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ICANN Newsletter | Week ending 25 September 2009

News from the Internet Corporation for Assigned Names and Numbers

Announcements This Week

Public Comment: Recommended GNSO Council Operating Procedures Available for Review And Comment

25 September 2009 | The newly-restructured GNSO Council is scheduled to be seated during the upcoming ICANN meeting in Seoul, South Korea. Today, a package of recommended Operating Procedures for the new Council is being made available for public review and comment through 16 October 2009.

Update on Termination of Red Registrar

25 September 2009 | This is an update to the advisory posted on 15 September 2009 regarding the termination of ICANN's accreditation agreement with registrar Red Register, Inc. To protect registrants, ICANN initiated a process to identify a qualified and accredited registrar to take over management of the domain names formerly managed by Red Register, Inc. through a bulk transfer.

Ombudsman Releases 2009 Report

24 September 2009 | ICANN's Ombudsman has released his 2009 report, summarizing the previous 12 months of dispute resolution efforts that he oversees in his role as an independent officer of the organization.

Bulk Transfer of Simply Named Domains to Dinahosting

23 September 2009 | As a result of the de-accreditation of registrar Simply Named Inc., ICANN initiated a process to identify a gaining registrar to receive Simply Named's gTLD names. Through the procedure, ICANN selected Dinahosting S.L. to receive the bulk transfer from Simply Named.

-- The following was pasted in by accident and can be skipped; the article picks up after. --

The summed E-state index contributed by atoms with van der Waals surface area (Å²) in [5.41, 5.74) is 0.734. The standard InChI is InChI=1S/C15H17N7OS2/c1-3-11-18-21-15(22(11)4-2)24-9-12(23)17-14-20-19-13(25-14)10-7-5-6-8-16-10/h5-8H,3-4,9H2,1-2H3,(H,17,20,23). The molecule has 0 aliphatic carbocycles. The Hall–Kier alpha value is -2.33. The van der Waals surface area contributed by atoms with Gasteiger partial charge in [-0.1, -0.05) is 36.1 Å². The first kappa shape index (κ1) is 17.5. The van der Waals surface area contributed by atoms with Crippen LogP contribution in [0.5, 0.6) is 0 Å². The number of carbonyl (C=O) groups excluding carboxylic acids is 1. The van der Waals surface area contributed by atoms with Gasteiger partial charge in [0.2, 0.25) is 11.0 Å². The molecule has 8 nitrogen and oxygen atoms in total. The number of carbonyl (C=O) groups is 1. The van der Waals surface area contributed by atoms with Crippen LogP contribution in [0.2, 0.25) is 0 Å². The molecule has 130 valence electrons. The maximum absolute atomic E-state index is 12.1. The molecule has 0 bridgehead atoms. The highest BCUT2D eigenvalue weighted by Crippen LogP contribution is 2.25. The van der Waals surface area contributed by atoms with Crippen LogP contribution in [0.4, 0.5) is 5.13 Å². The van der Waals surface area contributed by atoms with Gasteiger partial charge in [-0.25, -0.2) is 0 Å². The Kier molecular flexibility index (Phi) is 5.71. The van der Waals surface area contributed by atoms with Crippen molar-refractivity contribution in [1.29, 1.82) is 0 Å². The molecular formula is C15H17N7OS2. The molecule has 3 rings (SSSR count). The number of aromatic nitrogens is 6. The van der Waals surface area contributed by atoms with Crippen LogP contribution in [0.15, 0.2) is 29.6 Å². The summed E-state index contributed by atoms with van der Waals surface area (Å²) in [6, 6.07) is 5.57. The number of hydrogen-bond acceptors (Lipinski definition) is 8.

Upcoming Events

25 - 30 October 2009: 36th International Public ICANN Meeting - Seoul, South Korea

7 - 12 March 2010: 37th International Public ICANN Meeting - Nairobi, Kenya


ICANN Bylaws

Our bylaws are very important to us. They capture our mission of security, stability and accessibility, and compel the organization to be open and transparent. Learn more at

Strategic Plan, July 2007 - June 2010

Adopted FY10 Operating Plan and Budget [PDF, 1.47 MB]

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Domain Name System
Internationalized Domain Name ,IDN,"IDNs are domain names that include characters used in the local representation of languages that are not written with the twenty-six letters of the basic Latin alphabet ""a-z"". An IDN can contain Latin letters with diacritical marks, as required by many European languages, or may consist of characters from non-Latin scripts such as Arabic or Chinese. Many languages also use other types of digits than the European ""0-9"". The basic Latin alphabet together with the European-Arabic digits are, for the purpose of domain names, termed ""ASCII characters"" (ASCII = American Standard Code for Information Interchange). These are also included in the broader range of ""Unicode characters"" that provides the basis for IDNs. The ""hostname rule"" requires that all domain names of the type under consideration here are stored in the DNS using only the ASCII characters listed above, with the one further addition of the hyphen ""-"". The Unicode form of an IDN therefore requires special encoding before it is entered into the DNS. The following terminology is used when distinguishing between these forms: A domain name consists of a series of ""labels"" (separated by ""dots""). The ASCII form of an IDN label is termed an ""A-label"". All operations defined in the DNS protocol use A-labels exclusively. The Unicode form, which a user expects to be displayed, is termed a ""U-label"". The difference may be illustrated with the Hindi word for ""test"" — परीका — appearing here as a U-label would (in the Devanagari script). A special form of ""ASCII compatible encoding"" (abbreviated ACE) is applied to this to produce the corresponding A-label: xn--11b5bs1di. A domain name that only includes ASCII letters, digits, and hyphens is termed an ""LDH label"". Although the definitions of A-labels and LDH-labels overlap, a name consisting exclusively of LDH labels, such as"""" is not an IDN."